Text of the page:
These sugars show mutarotation as the α and β anomeric forms interconvert. Mutarotation is a change in the specific rotation of a chiral compound at a given wavelength.


These are two monosaccharides connected by a glyosidic bond.

For example; maltose (2x glucose), lactose (glucose and galactose), sucrose (glucose and fructose).

L‌actose shown above. 


These are long chains of monosaccharides connected by glycosidic bonds.

Some examples of polysaccharides:

Cellulose is a polysaccharide formed from β-glucose (image 2). Every other one flipped by 180° to give straight chains connected by H bonds. This results in a strong rigid structure and cellulose is used to form plant cell walls.

Dash lines represent H bonds between parallel chains. 

Starch is a polysaccharide formed from α- glucose. This gives two structures amylose (straight) and amylopectin (branched). Amylose can be folded into a helix to be stored efficiently as starch, which is used as a plant source of energy.

Glycogen is formed from amylose. The straight chains are easily broken down making it a energy source for animals.





  • Made of amino acid sub-units, connected by peptide bonds.

An alpha amino acid contains an amino group and a carboxylic acid group, separated by one carbon, called the α-carbon. 

Amino acids can form zwitterions when a hydrogen is transferred from the acidic -COOH group to the basic -NH2. A zwitterion is a compound with no overall electrical charge but contains separate positively and negatively charged parts.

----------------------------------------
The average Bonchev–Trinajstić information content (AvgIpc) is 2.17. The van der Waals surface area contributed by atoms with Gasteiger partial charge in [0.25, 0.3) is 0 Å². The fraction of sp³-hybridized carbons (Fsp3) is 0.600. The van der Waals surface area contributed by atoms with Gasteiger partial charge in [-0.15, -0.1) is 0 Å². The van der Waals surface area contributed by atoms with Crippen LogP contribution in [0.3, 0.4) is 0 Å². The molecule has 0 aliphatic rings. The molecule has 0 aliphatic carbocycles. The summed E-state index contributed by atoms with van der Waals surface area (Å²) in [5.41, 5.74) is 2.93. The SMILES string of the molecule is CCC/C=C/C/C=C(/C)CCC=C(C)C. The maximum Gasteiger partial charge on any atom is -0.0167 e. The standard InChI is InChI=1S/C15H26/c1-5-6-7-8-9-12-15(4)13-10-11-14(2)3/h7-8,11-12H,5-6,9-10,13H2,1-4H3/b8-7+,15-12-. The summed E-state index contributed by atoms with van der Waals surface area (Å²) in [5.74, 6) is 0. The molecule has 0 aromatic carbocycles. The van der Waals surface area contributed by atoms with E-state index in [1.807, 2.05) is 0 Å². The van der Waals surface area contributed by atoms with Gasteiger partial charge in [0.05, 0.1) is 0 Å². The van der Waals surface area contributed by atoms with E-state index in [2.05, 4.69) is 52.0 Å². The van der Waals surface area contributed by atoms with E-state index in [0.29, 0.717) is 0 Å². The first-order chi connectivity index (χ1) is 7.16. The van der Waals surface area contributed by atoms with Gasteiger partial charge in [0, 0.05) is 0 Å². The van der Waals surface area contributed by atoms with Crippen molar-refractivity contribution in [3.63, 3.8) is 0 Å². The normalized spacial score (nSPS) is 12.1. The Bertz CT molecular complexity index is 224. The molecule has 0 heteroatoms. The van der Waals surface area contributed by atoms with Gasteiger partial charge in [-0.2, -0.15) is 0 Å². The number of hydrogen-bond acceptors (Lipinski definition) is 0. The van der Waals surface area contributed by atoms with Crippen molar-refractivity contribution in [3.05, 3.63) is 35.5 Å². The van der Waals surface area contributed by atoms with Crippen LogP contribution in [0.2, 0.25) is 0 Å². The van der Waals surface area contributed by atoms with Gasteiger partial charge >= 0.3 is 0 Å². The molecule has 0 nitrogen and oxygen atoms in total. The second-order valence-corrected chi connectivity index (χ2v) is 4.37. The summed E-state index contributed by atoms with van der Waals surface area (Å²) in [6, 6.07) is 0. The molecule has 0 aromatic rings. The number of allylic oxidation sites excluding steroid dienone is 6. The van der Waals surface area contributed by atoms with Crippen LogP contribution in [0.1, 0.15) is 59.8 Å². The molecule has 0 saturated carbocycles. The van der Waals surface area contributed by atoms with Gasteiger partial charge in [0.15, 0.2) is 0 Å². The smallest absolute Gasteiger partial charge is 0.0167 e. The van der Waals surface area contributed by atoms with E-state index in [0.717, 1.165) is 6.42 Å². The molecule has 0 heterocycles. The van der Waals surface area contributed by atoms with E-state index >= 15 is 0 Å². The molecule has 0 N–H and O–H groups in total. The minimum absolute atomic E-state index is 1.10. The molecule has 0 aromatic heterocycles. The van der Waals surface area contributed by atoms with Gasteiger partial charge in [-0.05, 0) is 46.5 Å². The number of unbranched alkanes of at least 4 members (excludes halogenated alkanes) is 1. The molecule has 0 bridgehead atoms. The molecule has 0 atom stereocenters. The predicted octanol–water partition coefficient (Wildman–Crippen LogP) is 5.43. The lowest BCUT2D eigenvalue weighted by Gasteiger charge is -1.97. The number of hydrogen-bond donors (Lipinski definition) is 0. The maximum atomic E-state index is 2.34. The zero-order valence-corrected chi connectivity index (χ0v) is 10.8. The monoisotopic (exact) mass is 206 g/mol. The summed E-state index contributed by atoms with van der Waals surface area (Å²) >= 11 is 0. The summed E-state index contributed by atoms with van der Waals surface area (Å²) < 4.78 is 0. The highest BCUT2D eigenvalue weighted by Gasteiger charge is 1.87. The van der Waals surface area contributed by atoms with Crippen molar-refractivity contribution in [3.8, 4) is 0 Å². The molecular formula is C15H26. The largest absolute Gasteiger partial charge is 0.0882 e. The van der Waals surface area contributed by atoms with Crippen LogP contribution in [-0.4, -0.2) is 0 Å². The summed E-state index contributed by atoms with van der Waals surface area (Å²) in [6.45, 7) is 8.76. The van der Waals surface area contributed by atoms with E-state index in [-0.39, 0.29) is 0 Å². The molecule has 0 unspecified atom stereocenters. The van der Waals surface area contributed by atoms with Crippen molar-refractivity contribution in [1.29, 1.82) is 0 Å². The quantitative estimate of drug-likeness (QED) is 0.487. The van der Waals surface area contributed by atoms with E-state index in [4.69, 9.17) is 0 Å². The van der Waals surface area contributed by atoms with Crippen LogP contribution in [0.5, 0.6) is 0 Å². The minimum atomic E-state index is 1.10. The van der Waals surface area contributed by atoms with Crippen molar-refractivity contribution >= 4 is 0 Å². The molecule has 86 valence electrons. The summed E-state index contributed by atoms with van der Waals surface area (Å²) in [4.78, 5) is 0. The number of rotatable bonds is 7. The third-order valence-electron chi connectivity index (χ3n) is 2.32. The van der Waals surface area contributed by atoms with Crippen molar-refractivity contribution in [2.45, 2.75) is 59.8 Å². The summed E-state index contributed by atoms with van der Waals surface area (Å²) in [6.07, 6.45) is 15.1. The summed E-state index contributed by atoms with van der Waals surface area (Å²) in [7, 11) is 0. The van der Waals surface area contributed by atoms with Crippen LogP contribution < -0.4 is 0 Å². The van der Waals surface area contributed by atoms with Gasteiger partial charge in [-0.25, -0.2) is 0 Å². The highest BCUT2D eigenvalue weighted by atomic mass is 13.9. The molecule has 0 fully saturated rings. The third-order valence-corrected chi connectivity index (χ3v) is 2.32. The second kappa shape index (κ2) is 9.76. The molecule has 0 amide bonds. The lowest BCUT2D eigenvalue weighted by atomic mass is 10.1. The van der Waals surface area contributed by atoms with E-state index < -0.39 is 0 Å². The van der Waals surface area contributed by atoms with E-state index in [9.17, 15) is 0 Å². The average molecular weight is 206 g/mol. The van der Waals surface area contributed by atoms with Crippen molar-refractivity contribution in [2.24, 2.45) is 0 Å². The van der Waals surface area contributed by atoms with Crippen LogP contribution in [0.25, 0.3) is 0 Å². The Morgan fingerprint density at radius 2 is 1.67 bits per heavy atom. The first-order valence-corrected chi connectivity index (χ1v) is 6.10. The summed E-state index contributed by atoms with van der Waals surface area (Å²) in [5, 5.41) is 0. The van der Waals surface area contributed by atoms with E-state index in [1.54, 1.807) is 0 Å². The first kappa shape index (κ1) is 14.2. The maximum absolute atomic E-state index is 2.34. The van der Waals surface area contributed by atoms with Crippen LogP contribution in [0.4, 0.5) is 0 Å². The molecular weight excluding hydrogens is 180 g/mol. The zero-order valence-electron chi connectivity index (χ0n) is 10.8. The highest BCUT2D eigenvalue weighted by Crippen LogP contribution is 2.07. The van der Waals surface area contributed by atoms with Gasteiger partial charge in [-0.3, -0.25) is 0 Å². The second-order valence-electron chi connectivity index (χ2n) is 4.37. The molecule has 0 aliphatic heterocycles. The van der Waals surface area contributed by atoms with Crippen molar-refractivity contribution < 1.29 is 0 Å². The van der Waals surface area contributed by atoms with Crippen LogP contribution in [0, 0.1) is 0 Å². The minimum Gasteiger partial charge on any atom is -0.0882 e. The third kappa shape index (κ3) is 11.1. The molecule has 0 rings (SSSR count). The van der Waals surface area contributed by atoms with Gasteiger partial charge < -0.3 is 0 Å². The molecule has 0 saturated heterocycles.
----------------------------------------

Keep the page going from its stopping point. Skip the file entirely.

The simplest is glycine with H as the R group, next is alanine where R is CH3. There are 64 amino acids in total.

All amino acids, except Glycine, are chiral because they contain at least one chiral centre. A chiral molecule has a pair of non-superimposable mirror images. These isomers are referred to as R and S. All amino acids in proteins are S.


Joining two amino acids makes a dipeptide and linking many amino acids gives a polypeptide chain, the primary structure of a protein.



They then form an α -helix or β pleated sheet as their secondary structure. These are held together by hydrogen bonds between C=O and H-N groups on neighbouring amino acids. The exact pattern on these bonds determines whether an α -helix or β pleated sheet is formed. 

Author accreditation: OpenStax College [CC BY 3.0 (https://creativecommons.org/licenses/by/3.0)]

Additional bonds, such as disulphide bridges, ionic and hydrogen bonds, form between different amino acids R groups to give the final 3D structure of the protein known as the tertiary structure

Proteins have various functions including:

  • catalytic (enzymes)
  • structural (collagen)
  • messengers (hormones)
  • transport (intermembrane proteins)



  • Deoxyribonucleic acid 

Made up of nucleotides forming polynucleotides with a sugar phosphate backbone and hydrogen bonds between nucleic acids.


Nucleotides consist of a nitrogenous base, sugar and phosphate. Nucelosides, however, do not include the phosphate, only the base and sugar.

The pentose sugar in DNA is deoxyribose.

Adenine (A) and thymine (T) have 2 hydrogen bonds between them but cytosine (C) and guanine (G) have 3 hydrogen bonds between them.

DNA is double stranded and undergoes semi conservative replication. This is replication in which the two original strands of the molecule separate, and each strand acts as a template for the synthesis of a new, complementary strand. Each new DNA molecule consists of one old strand and one new strand.

It stores genetic information needed to make proteins in the form of chromosomes (wound up DNA).


  • Ribonucleic acid 

RNA is only a single strand of nucleotides, where the pentose sugar in the nucleotide is ribose

The nitrogenous bases can include adenine (A), cytosine (C), guanine (G) & uracil (U) (instead of thymine)

MRNA is used as a messenger between DNA and ribosomes (used in protein synthesis) in translation. Whereas tRNA is used as a carrier of amino acids in transcription